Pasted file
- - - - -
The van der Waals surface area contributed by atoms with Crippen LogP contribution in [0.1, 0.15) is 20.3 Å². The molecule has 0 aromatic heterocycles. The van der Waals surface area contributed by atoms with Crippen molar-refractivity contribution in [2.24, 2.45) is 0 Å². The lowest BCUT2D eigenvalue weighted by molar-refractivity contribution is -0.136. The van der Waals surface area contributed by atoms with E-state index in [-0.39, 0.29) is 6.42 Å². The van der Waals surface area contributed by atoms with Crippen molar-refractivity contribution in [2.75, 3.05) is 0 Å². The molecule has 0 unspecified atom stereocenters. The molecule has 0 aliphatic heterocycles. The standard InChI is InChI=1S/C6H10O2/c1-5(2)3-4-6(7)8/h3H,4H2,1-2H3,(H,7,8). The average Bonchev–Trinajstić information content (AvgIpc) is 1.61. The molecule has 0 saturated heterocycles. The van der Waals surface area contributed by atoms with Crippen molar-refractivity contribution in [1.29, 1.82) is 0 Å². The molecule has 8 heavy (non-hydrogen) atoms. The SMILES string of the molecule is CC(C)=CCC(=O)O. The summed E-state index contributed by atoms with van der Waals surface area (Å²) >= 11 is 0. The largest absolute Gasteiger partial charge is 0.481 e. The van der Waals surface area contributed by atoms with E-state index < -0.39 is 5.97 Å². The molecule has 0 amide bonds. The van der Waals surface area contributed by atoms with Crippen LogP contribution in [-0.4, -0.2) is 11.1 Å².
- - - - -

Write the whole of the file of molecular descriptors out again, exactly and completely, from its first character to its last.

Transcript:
The van der Waals surface area contributed by atoms with Crippen LogP contribution in [0.1, 0.15) is 20.3 Å². The molecule has 0 aromatic heterocycles. The van der Waals surface area contributed by atoms with Crippen molar-refractivity contribution in [2.24, 2.45) is 0 Å². The lowest BCUT2D eigenvalue weighted by molar-refractivity contribution is -0.136. The van der Waals surface area contributed by atoms with E-state index in [-0.39, 0.29) is 6.42 Å². The van der Waals surface area contributed by atoms with Crippen molar-refractivity contribution in [2.75, 3.05) is 0 Å². The molecule has 0 unspecified atom stereocenters. The molecule has 0 aliphatic heterocycles. The standard InChI is InChI=1S/C6H10O2/c1-5(2)3-4-6(7)8/h3H,4H2,1-2H3,(H,7,8). The average Bonchev–Trinajstić information content (AvgIpc) is 1.61. The molecule has 0 saturated heterocycles. The van der Waals surface area contributed by atoms with Crippen molar-refractivity contribution in [1.29, 1.82) is 0 Å². The molecule has 8 heavy (non-hydrogen) atoms. The SMILES string of the molecule is CC(C)=CCC(=O)O. The summed E-state index contributed by atoms with van der Waals surface area (Å²) >= 11 is 0. The largest absolute Gasteiger partial charge is 0.481 e. The van der Waals surface area contributed by atoms with E-state index < -0.39 is 5.97 Å². The molecule has 0 amide bonds. The van der Waals surface area contributed by atoms with Crippen LogP contribution in [-0.4, -0.2) is 11.1 Å².